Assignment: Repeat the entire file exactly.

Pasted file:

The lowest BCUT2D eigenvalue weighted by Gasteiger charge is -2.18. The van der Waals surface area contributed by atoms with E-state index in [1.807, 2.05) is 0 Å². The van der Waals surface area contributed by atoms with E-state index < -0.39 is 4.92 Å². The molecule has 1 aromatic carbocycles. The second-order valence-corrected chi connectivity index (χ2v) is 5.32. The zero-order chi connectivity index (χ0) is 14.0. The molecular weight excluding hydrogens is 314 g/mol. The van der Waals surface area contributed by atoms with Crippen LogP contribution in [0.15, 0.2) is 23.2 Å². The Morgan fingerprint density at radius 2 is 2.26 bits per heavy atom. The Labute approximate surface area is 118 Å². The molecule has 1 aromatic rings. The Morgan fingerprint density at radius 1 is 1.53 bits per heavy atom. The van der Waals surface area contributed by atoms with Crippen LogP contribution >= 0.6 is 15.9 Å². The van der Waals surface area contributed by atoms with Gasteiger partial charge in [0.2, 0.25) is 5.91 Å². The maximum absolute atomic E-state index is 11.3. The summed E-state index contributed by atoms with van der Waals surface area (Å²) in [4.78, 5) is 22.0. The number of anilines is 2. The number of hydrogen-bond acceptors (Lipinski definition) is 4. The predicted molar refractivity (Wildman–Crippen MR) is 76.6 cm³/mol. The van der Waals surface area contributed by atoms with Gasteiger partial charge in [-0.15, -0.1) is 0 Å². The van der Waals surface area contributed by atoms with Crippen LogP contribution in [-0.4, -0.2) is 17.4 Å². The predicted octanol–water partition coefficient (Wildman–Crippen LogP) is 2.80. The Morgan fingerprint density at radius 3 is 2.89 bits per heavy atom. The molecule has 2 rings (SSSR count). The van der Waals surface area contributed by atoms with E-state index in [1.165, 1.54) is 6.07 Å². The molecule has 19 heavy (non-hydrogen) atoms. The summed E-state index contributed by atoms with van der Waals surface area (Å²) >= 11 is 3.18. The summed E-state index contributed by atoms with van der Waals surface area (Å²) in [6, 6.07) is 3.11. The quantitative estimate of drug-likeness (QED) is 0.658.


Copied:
The lowest BCUT2D eigenvalue weighted by Gasteiger charge is -2.18. The van der Waals surface area contributed by atoms with E-state index in [1.807, 2.05) is 0 Å². The van der Waals surface area contributed by atoms with E-state index < -0.39 is 4.92 Å². The molecule has 1 aromatic carbocycles. The second-order valence-corrected chi connectivity index (χ2v) is 5.32. The zero-order chi connectivity index (χ0) is 14.0. The molecular weight excluding hydrogens is 314 g/mol. The van der Waals surface area contributed by atoms with Crippen LogP contribution in [0.15, 0.2) is 23.2 Å². The Morgan fingerprint density at radius 2 is 2.26 bits per heavy atom. The Labute approximate surface area is 118 Å². The molecule has 1 aromatic rings. The Morgan fingerprint density at radius 1 is 1.53 bits per heavy atom. The van der Waals surface area contributed by atoms with Crippen LogP contribution >= 0.6 is 15.9 Å². The van der Waals surface area contributed by atoms with Gasteiger partial charge in [0.2, 0.25) is 5.91 Å². The maximum absolute atomic E-state index is 11.3. The summed E-state index contributed by atoms with van der Waals surface area (Å²) in [4.78, 5) is 22.0. The number of anilines is 2. The number of hydrogen-bond acceptors (Lipinski definition) is 4. The predicted molar refractivity (Wildman–Crippen MR) is 76.6 cm³/mol. The van der Waals surface area contributed by atoms with Gasteiger partial charge in [-0.15, -0.1) is 0 Å². The van der Waals surface area contributed by atoms with Crippen LogP contribution in [-0.4, -0.2) is 17.4 Å². The predicted octanol–water partition coefficient (Wildman–Crippen LogP) is 2.80. The Morgan fingerprint density at radius 3 is 2.89 bits per heavy atom. The molecule has 2 rings (SSSR count). The van der Waals surface area contributed by atoms with E-state index in [1.165, 1.54) is 6.07 Å². The molecule has 19 heavy (non-hydrogen) atoms. The summed E-state index contributed by atoms with van der Waals surface area (Å²) >= 11 is 3.18. The summed E-state index contributed by atoms with van der Waals surface area (Å²) in [6, 6.07) is 3.11. The quantitative estimate of drug-likeness (QED) is 0.658.